Investors are putting their money into Thailand, Indonesia and Singapore rather than Malaysia
'Malaysia, truly Asia.'' So goes this country's ubiquitous marketing campaign. Just try turning on a television in Asia without seeing actress Michelle Yeoh's smiling face drumming up interest in her homeland.
It's served this nation of 25 million well. As I told friends and family I was traveling to Malaysia, just about everyone reflexively replied: 'Because it's truly Asia.'' If marketing is a game of infiltrating consumers' psyches, Yeoh's ads have done that, and then some.
Too bad the campaign has been less effective with investors. Market aficionados may come this way for holidays but few are bringing investment capital with them, opting instead to put it in Thailand, Indonesia, Singapore and elsewhere in the region. The phenomenon has much to do with stubborn doubts about Malaysia's corporate governance. But it's also about bad public relations.
Kuala Lumpur might be better off putting Yusof Abu Othman in its TV ads. Granted, the head of Malaysia's Minority Shareholder Watchdog Group isn't a household name like Yeoh. Nor does the 50-year-old boast Yeoh's come-hither looks. Yet he has disarming characteristics of his own: a disdain for Malaysia's system of corporate governance and the courage to raise hell over it.
'The government talks a good game of improving corporate governance, but that's the problem, it talks a lot but does little,'' explains Kuala Lumpur-based Othman, a former stockbroker turned shareholder activist.
Othman makes a good point. Meeting Malaysian regulators and government officials, one gets lots of spin. The basic argument is that the country's corporate system is now cleaner than you'll find virtually everywhere else, including the US. You'll also hear lots about regulators cracking down on dodgy practices with fines and arrests.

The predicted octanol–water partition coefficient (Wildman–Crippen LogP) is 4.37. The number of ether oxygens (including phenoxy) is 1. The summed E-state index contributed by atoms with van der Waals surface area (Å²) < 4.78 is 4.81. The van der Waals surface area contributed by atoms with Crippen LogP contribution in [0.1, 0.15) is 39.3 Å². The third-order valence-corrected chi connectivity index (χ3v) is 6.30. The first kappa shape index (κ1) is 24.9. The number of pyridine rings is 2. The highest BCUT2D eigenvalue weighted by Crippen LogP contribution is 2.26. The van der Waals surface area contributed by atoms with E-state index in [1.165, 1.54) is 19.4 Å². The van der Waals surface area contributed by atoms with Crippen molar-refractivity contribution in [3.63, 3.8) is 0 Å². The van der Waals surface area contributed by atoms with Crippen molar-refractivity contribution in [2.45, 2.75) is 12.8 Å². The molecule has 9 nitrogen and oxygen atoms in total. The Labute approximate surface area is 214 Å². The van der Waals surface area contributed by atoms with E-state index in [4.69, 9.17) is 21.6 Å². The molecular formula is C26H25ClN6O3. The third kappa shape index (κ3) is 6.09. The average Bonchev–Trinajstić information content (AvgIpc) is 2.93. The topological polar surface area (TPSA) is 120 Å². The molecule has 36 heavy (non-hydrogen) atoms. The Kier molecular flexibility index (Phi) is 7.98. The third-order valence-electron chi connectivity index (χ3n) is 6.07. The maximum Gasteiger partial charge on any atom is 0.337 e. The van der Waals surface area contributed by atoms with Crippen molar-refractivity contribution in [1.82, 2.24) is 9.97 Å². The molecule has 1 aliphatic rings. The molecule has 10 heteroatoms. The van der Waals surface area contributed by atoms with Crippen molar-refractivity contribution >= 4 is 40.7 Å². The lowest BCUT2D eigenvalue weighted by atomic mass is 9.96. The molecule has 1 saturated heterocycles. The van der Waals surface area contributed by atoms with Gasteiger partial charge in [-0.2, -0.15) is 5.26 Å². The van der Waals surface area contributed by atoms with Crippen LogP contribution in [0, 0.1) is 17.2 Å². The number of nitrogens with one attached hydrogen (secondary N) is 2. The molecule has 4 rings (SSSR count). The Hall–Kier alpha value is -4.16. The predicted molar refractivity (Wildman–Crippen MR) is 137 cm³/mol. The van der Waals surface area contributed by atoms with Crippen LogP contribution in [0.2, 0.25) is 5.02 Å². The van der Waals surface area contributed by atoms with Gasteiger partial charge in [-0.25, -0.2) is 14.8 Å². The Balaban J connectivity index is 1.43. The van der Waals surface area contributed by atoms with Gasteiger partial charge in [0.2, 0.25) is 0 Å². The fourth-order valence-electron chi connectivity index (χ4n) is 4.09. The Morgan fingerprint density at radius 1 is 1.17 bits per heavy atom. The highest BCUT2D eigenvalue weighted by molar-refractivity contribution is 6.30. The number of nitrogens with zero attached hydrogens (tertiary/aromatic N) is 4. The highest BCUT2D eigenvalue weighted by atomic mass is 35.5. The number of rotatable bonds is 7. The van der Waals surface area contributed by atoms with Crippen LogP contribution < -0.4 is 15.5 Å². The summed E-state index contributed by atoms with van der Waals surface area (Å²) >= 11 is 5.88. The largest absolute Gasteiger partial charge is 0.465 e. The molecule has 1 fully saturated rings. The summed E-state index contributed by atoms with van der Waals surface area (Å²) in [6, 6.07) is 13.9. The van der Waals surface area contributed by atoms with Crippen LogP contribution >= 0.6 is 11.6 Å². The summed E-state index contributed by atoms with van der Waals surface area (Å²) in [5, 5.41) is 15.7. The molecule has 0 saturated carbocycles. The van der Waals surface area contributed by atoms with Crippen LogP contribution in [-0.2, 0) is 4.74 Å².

Yet it's important to separate the market rules put in place since the 1997-1998 Asian crisis and their implementation. It's the latter point, acting on the rules, where Kuala Lumpur falls short. 'There are plenty of good intentions here, but I think we should take our cues from Nike, just do it,'' Othman says.
Shareholder activism is an uphill climb anywhere but that is especially true in Asia. One Malaysian investor told me Othman is anti-capitalist. But nothing could be further from the truth. Asia's markets need more people like Othman.
By shining a bright spotlight on dodgy business practices, Othman hopes to remove what might be called the 'Malaysian discount', a phenomenon whereby international markets undervalue companies here. True, Malaysian stocks aren't as cheap as those in neighbouring economies. But given the nation's 4%-plus annual economic growth rate and its political stability, stocks should be up more than 5% in 2003.
In Thailand, for example, stocks are up almost 25% this year in dollar terms. Indonesian equities are up 19%, while Philippine shares are up more than 22%. That Malaysian shares aren't up more has everything to do with investors' concerns about shareholder value.
Even with the progress made since the crisis, many investors believe Malaysia lacks transparency and adequate corporate governance. If companies do more to clean up their practices, Othman believes their market capitalisation will increase, making them, and investors, wealthier. In this way, he's anything but anti-capitalist.
'This is all about money,'' Othman says. 'Everybody wants to make more and Malaysian companies have the capacity to do so.'
Gall and persistence are Othman's weapons. He attends shareholder meetings and asks tough questions of CEOs. He embarrasses them in the media with evidence of misdeeds, a courageous thing to do here in Malaysia.
Late last year, for example, he helped grill executives involved in the Maruichi Malaysia Steel Tube saga. The Malaysian cold-rolled steel company canceled plans to acquire a 32.5% stake in a shipping company following protests by minority shareholders.
The plan raised concerns Maruichi was trampling on small investors after state-run Employees Provident Fund and Japan's Nissho Iwai Corp, which owned a combined 14% stake in the steelmaker, protested Maruichi had sidestepped their scrutiny and approval.
Malaysia's markets need more of this kind of ground-up activism if they're going to thrive. It would help with its global PR problems, attracting more investment at a time when China is getting most of it.
Michelle Yeoh is an excellent spokesperson for Malaysia. Perhaps it's time to give the Othmans of the world some airtime as well. Malaysia's markets would be well-served. Investors, too.
Bloomberg newsroom, Tokyo
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